Games & medals
|#2 h2 r2/4||Athletics||100 metres|
|#AC||Athletics||80 metres Hurdles|
|#1||Athletics||80 metres Hurdles|
|#1||Athletics||4 x 100 metres Relay|
|#5||Athletics||4 x 100 metres Relay|
Fanny BLANKERS-KOEN biography
Fanny Blankers-Koen was an outstanding all around athlete who made her Olympic début in 1936. She had started to compete in athletics only the year before, when she broke the national record in the 800 m. In Berlin, however, she competed in the relay and high jump, under her maiden name Koen. A first-time medallist at the 1938 European Championships (100 and 200 m), she missed chances at Olympic success in 1940 and 1944. In this period, she married her coach Jan Blankers (an Olympic triple jumper in 1928), and had two children. However, she also managed to break several world records, both in individual and team events. The most remarkable was the record in the 4×200 m relay, which was previously held by a German team. The Dutch team wore national outfits during the race as a minor act of defiance.
At the age of 30, she entered four events in London. She would have entered the high jump and long jump as well, but bad experiences with too many events at the 1946 European Championships kept the world record holder from contesting those events. She dominated the four events she did compete in, although she had to combat a bout of home sickness and scared the Dutch relay team when she entered the stadium late after going shopping.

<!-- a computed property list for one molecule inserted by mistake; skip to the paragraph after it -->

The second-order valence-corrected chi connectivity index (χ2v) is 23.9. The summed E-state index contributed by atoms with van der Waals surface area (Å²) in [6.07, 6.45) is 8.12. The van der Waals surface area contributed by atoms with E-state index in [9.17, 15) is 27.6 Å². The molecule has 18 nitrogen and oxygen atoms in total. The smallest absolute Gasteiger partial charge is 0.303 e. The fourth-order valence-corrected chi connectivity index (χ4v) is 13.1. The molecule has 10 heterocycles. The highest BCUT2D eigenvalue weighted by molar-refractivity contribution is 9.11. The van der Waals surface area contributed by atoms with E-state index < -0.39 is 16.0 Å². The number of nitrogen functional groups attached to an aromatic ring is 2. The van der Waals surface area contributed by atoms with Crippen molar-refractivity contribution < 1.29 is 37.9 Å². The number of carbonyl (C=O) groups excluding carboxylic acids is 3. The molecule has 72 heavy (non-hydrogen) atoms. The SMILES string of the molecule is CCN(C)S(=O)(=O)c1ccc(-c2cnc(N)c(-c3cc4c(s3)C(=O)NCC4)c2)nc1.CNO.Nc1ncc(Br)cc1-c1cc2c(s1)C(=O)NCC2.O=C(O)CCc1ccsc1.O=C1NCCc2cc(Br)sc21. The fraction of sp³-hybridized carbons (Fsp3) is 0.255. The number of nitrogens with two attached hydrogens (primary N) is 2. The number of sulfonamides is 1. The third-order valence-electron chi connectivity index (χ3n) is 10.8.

Blankers-Koen also won five European titles in 1946 (80 metres hurdles and 4×100 m relay (with Gerda Koudijs, Nettie Timmer, and the non-Olympian Marta Adema) and 1950 (100 m, 200 m, 80 m hurdles). In 1946 Blankers-Koen also finished fourth in the high jump and in 1950 she also won a silver medal with the 4×100 m relay team (with Xenia Stad-de Jong, Puck Brouwer, and Gré de Jongh), and won 58 national championships in the Netherlands. For her sporting feats, a statue was erected in her honor in her home town Amsterdam. In 1999, she was elected as "Female athlete of the Century" by the IAAF.
Personal Bests: 100 – 11.5 (1943); 200 – 23.9 (1952); 80H – 11.0 (1948); HJ – 1.71 (1943).